I have sometime heard people say, ‘I know Andy Murray is one of our best, but I don’t really like him’, or ‘he’s just always angry’. To be honest, I had never agreed with this view of the man, and have always held him in high regard. Perhaps this is due to the fact that my younger brother plays tennis often, and use to play at county level, being reasonable good for his age (He used to have to travel quite far to find someone that matched his skill). In some ways I have always thought that Murray may be a little bit like my brother, I even think they have a similar look! My brother is not an ‘emotional’ man, I of course when I say that I mean that he just doesn’t show it. But knowing him as I do, I knew that tennis games could bring deep emotional strain. Those who didn’t know him, or who didn’t understand the pressures of the game, wouldn’t perhaps have realised this about my brother. His emotions would only ever come out a high pressure moments, and even though I was aware of how he felt, I would always be slightly surprised to see his public displays of emotion. How much more then, would those who didn’t know my brother personally, find these moments surprising?
This is why I was not very surprised to see Murray’s emotions displayed so clearly for the whole world to see yesterday. I remember thinking ‘yes, of course you feel like that, you’re like my brother, I think he would feel the same’. On the other hand, I was also not surprised that the news reporters and tennis supporters were a little shocked. Wasn’t this the man that was always grumpy and seemed not to care?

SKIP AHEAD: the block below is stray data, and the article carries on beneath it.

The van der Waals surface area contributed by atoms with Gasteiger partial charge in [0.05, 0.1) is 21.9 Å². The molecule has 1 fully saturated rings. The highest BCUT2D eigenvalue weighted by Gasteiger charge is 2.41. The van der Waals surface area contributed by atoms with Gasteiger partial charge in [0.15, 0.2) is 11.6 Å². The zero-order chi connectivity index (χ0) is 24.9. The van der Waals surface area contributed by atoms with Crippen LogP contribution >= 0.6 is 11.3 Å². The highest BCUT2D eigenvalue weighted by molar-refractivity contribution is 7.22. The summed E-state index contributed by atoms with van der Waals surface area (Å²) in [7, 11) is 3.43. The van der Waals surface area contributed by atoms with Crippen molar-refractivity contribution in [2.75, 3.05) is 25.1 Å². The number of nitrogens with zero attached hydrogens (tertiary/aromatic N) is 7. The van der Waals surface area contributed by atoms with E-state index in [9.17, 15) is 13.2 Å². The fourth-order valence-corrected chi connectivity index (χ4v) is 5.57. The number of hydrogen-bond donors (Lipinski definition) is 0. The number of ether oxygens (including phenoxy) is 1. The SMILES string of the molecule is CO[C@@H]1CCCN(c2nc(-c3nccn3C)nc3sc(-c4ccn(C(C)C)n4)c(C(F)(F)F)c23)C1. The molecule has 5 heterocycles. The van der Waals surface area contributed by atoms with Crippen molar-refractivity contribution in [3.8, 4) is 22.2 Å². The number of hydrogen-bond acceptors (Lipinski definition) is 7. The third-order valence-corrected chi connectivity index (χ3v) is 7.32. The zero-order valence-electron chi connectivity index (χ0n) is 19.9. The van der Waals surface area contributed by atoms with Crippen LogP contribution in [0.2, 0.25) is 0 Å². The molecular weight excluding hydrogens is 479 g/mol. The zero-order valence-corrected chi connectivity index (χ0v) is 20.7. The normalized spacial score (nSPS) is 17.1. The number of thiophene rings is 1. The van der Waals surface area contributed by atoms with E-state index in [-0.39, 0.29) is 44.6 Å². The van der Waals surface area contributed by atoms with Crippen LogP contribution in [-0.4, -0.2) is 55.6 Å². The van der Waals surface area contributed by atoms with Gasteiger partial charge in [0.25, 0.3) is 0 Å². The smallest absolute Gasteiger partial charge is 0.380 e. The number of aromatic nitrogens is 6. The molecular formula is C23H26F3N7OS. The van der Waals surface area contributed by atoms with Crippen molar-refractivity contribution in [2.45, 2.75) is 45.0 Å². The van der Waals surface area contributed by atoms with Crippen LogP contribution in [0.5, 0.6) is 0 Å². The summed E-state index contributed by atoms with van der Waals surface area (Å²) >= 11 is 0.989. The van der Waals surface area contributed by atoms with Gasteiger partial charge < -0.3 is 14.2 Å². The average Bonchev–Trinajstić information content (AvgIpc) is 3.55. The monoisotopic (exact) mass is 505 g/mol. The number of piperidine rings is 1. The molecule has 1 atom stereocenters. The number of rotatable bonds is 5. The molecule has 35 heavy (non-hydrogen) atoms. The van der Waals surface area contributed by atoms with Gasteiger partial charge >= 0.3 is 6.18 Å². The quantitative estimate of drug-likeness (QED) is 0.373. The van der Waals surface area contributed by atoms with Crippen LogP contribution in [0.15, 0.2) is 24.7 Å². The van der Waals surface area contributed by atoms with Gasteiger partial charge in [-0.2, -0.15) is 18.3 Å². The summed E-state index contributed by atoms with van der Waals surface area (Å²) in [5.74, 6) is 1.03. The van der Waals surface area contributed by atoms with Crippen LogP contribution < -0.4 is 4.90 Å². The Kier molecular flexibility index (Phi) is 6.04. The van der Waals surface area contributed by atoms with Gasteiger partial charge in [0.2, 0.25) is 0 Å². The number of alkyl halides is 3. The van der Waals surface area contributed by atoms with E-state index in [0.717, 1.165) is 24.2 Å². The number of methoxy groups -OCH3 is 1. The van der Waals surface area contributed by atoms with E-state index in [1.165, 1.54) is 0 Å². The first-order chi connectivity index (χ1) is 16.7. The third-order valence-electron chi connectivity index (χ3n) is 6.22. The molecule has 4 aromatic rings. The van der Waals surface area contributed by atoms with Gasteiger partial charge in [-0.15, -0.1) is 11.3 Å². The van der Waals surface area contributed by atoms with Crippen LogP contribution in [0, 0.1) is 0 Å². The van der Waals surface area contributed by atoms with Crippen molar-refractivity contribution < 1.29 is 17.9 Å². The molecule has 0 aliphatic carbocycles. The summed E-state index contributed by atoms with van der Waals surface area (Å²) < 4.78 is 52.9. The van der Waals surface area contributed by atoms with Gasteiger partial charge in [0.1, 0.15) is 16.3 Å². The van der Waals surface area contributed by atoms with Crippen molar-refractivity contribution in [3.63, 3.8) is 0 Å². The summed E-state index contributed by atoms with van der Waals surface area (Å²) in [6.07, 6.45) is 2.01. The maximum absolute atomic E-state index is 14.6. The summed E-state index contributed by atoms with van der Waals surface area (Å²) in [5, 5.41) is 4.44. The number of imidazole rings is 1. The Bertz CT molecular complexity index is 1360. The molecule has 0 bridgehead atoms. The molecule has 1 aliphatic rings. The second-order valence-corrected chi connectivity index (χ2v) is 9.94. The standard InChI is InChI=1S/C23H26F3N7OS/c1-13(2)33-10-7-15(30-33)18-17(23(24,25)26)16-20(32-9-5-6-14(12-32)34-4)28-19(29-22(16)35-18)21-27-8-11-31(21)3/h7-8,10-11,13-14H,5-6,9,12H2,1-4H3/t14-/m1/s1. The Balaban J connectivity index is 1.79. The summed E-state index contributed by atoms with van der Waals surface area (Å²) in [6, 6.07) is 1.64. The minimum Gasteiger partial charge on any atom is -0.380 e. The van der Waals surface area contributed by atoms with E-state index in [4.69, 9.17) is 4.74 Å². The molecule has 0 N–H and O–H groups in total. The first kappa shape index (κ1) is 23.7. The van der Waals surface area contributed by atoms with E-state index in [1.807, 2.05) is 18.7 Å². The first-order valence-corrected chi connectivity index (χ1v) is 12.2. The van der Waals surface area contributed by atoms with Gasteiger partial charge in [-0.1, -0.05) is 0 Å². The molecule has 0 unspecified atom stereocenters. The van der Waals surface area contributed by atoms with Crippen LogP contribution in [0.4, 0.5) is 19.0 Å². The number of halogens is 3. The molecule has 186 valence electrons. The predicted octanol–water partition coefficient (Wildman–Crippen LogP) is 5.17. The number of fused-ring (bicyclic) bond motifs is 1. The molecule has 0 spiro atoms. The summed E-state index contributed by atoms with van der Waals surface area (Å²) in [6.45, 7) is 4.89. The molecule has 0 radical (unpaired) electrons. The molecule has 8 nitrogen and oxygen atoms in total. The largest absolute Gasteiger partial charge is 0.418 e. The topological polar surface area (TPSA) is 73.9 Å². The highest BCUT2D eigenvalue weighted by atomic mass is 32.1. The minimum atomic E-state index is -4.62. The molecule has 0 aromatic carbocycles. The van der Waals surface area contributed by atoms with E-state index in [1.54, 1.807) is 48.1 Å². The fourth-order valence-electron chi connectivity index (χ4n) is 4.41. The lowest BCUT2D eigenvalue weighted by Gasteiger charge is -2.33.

My heart goes out toMurray, for he is a great tennis player, but he has never been good at ‘public relations’. And why should he be? His job is to play tennis, not to people please – although the two are connected, I know. But the ironic thing in all of this is that while Murray was trying so hard to repress his tears for fear of the shame they might bring, they were what brought him his glory. Although he may not have wanted to seem ‘weak’, the fact is what he showed us was that he cared, and he cared as much, and more than, us. And this is what has won the hearts of the nation.
I read the following this morning and thought it an excellent summary of Murray’s Victory (you can find it here: http://sport.uk.msn.com/blog/wimbledon-blogpost.aspx?post=24192a56-6e17-47d9-9f2a-e14c0d7cf434&_nwpt=1)
A Hero, if not a champion
Today was a lose/lose situation for Andy Murray. He was facing the best player in the world ever in a home tournament where he could – theoretically – have ended Britain’s search for a Grand Slam trophy. And as every Englishman knows, Murray is a man who can even turn a win/win situation to his own disadvantage, right?
Wrong. Murray may not have done the impossible in beating the Emperor of tennis but he did achieve the unthinkable in winning over the hearts of a nation.
In a venue that stands for everything he is not – neatness, suavity, privilege and the establishment – Andy Murray produced an unchoreographed and inspirational performance that overshadowed even a record-breaking feat by Wimbledon’s best-loved champion.